The trick with exams, of course, is knowing what questions will come up. And I can help there.
Not only did I join Snow+Rock's annual ski test in April, at St Christoph in Austria, where all this season's new models were evaluated by 80-odd members of the company's staff; I also found out how the staff test customers coming into the shops to buy skis.
The first tip? Don't express a preference for the make of ski your instructor recommended last season: ski instructors are notoriously conservative - they've been using tradtional skis for years, and don't see why their expertise should be devalued by carving skis, which are both easier and more fun to use. Don't say, when asked about the last pair of skis you bought, that they were red ones, or, worse still, that they were slalom skis; even if the latter is true, dyslexia is so common among skiers that it will be assumed that they were in fact made by Salomon. And don't quote the old chestnut that the better the skier, the longer the ski. There used to be some truth in this, but with the advent of carving skis, which are worn comparatively short, it causes sniggers in the back of the shop.
Be prepared instead to answer honestly the following questions. For how long have you been skiing? (Answer this one in total weeks skied, because someone who says "for 10 years" may have skied for only one week, 10 years ago.) Which other active sports do you do? (The answer gives a clue to the way you ski, on a spectrum from finesse to ferocity.) What is your idea of a great day's skiing: is it powder all the way, smooth skiing on-piste, or riding the bumps? Do you have high aspirations, and need skis that you will grow into? And what are your vital statistics - budget, height and weight? (Don't lie about the last, because it is critical to the adjustment of your bindings.)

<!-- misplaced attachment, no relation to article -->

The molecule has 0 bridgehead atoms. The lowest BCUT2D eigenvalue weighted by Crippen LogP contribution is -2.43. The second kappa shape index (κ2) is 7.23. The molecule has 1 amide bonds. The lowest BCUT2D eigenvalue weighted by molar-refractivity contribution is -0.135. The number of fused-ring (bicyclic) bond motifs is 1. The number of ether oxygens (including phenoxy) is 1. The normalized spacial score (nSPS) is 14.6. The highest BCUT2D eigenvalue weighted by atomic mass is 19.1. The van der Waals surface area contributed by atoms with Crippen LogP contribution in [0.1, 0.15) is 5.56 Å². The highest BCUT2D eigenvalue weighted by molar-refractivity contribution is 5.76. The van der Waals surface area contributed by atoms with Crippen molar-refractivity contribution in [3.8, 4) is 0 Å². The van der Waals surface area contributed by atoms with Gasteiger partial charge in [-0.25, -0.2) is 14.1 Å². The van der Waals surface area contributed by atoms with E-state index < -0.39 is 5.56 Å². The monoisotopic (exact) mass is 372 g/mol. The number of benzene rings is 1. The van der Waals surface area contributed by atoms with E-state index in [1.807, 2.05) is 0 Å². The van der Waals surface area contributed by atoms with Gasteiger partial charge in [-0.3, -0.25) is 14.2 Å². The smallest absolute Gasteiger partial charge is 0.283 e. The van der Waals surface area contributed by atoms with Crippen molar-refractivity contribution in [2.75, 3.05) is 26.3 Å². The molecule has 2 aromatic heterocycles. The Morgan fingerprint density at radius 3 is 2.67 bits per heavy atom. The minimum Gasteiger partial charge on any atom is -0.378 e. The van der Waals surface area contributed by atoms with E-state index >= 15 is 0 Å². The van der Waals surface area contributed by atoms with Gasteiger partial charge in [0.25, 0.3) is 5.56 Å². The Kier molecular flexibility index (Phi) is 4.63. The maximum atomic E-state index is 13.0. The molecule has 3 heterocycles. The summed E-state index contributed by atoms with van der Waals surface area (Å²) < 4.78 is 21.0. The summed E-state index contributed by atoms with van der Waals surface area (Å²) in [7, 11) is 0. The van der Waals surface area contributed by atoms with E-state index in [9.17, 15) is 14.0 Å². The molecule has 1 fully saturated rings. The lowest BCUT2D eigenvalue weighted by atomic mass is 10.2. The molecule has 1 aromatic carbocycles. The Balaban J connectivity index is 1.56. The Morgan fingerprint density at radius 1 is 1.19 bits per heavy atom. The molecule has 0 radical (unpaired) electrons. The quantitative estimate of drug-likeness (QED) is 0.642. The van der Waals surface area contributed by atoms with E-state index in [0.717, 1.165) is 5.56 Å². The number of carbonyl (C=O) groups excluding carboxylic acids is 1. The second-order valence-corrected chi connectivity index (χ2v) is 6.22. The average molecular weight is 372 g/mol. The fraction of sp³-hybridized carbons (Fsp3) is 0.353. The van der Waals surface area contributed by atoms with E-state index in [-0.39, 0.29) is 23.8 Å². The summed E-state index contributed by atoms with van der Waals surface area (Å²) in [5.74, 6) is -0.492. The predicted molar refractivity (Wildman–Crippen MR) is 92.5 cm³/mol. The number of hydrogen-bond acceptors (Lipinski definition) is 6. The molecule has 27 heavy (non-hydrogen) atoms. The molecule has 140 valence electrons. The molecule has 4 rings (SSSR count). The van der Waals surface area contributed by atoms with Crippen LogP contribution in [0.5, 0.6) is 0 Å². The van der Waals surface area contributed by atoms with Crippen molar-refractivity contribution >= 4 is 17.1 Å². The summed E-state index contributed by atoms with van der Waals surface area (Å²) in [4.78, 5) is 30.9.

Your answers will determine which category of ski is suitable for you. In the Snow+Rock ski test, the different models were categorised - to compare like with like - and then ranked according to their suitability for a spectrum of skiers from beginners (level one) to experts (level 10). Testers pounded down the same slope at St Christoph, in consistent snow conditions, to ensure a figurative level playing-field for each pair of skis. After every three runs, they headed into the pits - literally, since the manufacturers' representatives dug themselves into the snow so that eye-level adjustments could be made to binding settings - for a quick ski-change.
This year, there were clear favourites in some categories. Among the mid-range carving skis, the Head Cyber Cross TI, the K2 Merlin Three and the Fischer Revolution Super Carve all did well on the test; for expert carvers, the Atomic Beta Carve 9.26 and the Salomon Axendo were highly rated; and among the competition giant slalom skis the clear winners were the Atomic Beta Race 10.26 and the Rossignol 9X.
But the real stars of the test were the new free-ride skis. Wider overall than other carving skis, but still with the characteristic waisted shape, they cope with all snow conditions both on- and off-piste. They are the hottest skis in the US and were in great demand among the testers, particularly the Salomon X-Scream and Atomic Beta Cruise 9.22 models. How do you qualify for them? Cheating at an exam is not to be recommended, of course, especially if it leads to buying unsuitable skis; but I did question Dion Taylor, Snow+Rock's equipment manager, about the kind of customer to whom he would recommend free-ride skis. His answer was: "Someone who says he wants to develop his off-piste abilities, have the whole ski area as his playground, and get to the bottom first." Now you know.